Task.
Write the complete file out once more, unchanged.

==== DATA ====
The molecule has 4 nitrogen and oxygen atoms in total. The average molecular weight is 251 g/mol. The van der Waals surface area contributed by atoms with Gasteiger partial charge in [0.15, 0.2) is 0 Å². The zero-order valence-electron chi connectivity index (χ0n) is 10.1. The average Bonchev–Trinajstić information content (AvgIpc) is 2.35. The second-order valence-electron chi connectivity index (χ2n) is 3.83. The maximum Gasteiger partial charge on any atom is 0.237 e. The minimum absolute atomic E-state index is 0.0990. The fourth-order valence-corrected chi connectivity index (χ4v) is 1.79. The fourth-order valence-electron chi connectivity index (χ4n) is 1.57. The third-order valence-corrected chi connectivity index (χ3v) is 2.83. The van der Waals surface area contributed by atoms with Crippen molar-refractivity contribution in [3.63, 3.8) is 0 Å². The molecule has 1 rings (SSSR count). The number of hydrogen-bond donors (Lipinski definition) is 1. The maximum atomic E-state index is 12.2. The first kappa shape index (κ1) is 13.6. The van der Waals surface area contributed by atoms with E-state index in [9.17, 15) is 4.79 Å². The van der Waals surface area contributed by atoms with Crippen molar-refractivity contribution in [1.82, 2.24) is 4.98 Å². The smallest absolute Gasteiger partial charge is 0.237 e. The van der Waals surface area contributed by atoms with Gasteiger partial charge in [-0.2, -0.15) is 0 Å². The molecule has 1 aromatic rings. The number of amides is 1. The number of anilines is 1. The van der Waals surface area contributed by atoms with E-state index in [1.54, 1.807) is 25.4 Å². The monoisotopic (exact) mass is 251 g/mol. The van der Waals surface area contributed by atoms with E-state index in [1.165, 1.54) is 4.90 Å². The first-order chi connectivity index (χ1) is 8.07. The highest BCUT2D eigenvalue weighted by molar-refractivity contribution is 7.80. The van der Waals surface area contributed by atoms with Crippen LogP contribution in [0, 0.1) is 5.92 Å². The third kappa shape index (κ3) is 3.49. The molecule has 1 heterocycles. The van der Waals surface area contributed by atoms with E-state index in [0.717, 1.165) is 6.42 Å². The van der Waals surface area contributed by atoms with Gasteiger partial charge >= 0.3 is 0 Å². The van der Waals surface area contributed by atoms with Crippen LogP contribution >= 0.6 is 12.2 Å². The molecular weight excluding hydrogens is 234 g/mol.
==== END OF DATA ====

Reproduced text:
The molecule has 4 nitrogen and oxygen atoms in total. The average molecular weight is 251 g/mol. The van der Waals surface area contributed by atoms with Gasteiger partial charge in [0.15, 0.2) is 0 Å². The zero-order valence-electron chi connectivity index (χ0n) is 10.1. The average Bonchev–Trinajstić information content (AvgIpc) is 2.35. The second-order valence-electron chi connectivity index (χ2n) is 3.83. The maximum Gasteiger partial charge on any atom is 0.237 e. The minimum absolute atomic E-state index is 0.0990. The fourth-order valence-corrected chi connectivity index (χ4v) is 1.79. The fourth-order valence-electron chi connectivity index (χ4n) is 1.57. The third-order valence-corrected chi connectivity index (χ3v) is 2.83. The van der Waals surface area contributed by atoms with Crippen molar-refractivity contribution in [3.63, 3.8) is 0 Å². The molecule has 1 rings (SSSR count). The number of hydrogen-bond donors (Lipinski definition) is 1. The maximum atomic E-state index is 12.2. The first kappa shape index (κ1) is 13.6. The van der Waals surface area contributed by atoms with E-state index in [9.17, 15) is 4.79 Å². The van der Waals surface area contributed by atoms with Crippen molar-refractivity contribution in [1.82, 2.24) is 4.98 Å². The smallest absolute Gasteiger partial charge is 0.237 e. The van der Waals surface area contributed by atoms with Gasteiger partial charge in [-0.2, -0.15) is 0 Å². The molecule has 1 aromatic rings. The number of amides is 1. The number of anilines is 1. The van der Waals surface area contributed by atoms with E-state index in [1.54, 1.807) is 25.4 Å². The monoisotopic (exact) mass is 251 g/mol. The van der Waals surface area contributed by atoms with E-state index in [1.165, 1.54) is 4.90 Å². The first-order chi connectivity index (χ1) is 8.07. The highest BCUT2D eigenvalue weighted by molar-refractivity contribution is 7.80. The van der Waals surface area contributed by atoms with Crippen LogP contribution in [0, 0.1) is 5.92 Å². The third kappa shape index (κ3) is 3.49. The molecule has 1 heterocycles. The van der Waals surface area contributed by atoms with E-state index in [0.717, 1.165) is 6.42 Å². The van der Waals surface area contributed by atoms with Gasteiger partial charge >= 0.3 is 0 Å². The van der Waals surface area contributed by atoms with Crippen LogP contribution >= 0.6 is 12.2 Å². The molecular weight excluding hydrogens is 234 g/mol.